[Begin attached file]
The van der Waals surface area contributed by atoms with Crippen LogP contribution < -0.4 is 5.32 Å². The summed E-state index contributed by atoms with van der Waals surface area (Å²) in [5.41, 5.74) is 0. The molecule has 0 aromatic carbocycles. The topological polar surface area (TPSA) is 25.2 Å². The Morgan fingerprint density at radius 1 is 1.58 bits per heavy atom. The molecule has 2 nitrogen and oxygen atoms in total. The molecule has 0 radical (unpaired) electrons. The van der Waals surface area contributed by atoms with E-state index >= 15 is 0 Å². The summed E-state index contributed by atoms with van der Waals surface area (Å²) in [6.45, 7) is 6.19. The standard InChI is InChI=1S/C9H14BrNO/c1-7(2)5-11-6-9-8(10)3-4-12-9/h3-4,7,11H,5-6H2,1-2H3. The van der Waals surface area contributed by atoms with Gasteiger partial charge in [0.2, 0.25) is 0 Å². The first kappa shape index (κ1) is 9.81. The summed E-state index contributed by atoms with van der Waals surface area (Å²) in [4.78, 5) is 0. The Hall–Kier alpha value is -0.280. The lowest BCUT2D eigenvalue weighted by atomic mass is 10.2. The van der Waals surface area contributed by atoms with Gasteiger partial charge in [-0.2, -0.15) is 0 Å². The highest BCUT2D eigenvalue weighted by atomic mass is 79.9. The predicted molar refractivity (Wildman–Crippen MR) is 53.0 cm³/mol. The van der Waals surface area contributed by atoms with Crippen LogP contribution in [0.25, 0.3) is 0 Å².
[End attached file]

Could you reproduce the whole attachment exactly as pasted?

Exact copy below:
The van der Waals surface area contributed by atoms with Crippen LogP contribution < -0.4 is 5.32 Å². The summed E-state index contributed by atoms with van der Waals surface area (Å²) in [5.41, 5.74) is 0. The molecule has 0 aromatic carbocycles. The topological polar surface area (TPSA) is 25.2 Å². The Morgan fingerprint density at radius 1 is 1.58 bits per heavy atom. The molecule has 2 nitrogen and oxygen atoms in total. The molecule has 0 radical (unpaired) electrons. The van der Waals surface area contributed by atoms with E-state index >= 15 is 0 Å². The summed E-state index contributed by atoms with van der Waals surface area (Å²) in [6.45, 7) is 6.19. The standard InChI is InChI=1S/C9H14BrNO/c1-7(2)5-11-6-9-8(10)3-4-12-9/h3-4,7,11H,5-6H2,1-2H3. The van der Waals surface area contributed by atoms with Gasteiger partial charge in [0.2, 0.25) is 0 Å². The first kappa shape index (κ1) is 9.81. The summed E-state index contributed by atoms with van der Waals surface area (Å²) in [4.78, 5) is 0. The Hall–Kier alpha value is -0.280. The lowest BCUT2D eigenvalue weighted by atomic mass is 10.2. The van der Waals surface area contributed by atoms with Gasteiger partial charge in [-0.2, -0.15) is 0 Å². The highest BCUT2D eigenvalue weighted by atomic mass is 79.9. The predicted molar refractivity (Wildman–Crippen MR) is 53.0 cm³/mol. The van der Waals surface area contributed by atoms with Crippen LogP contribution in [0.25, 0.3) is 0 Å².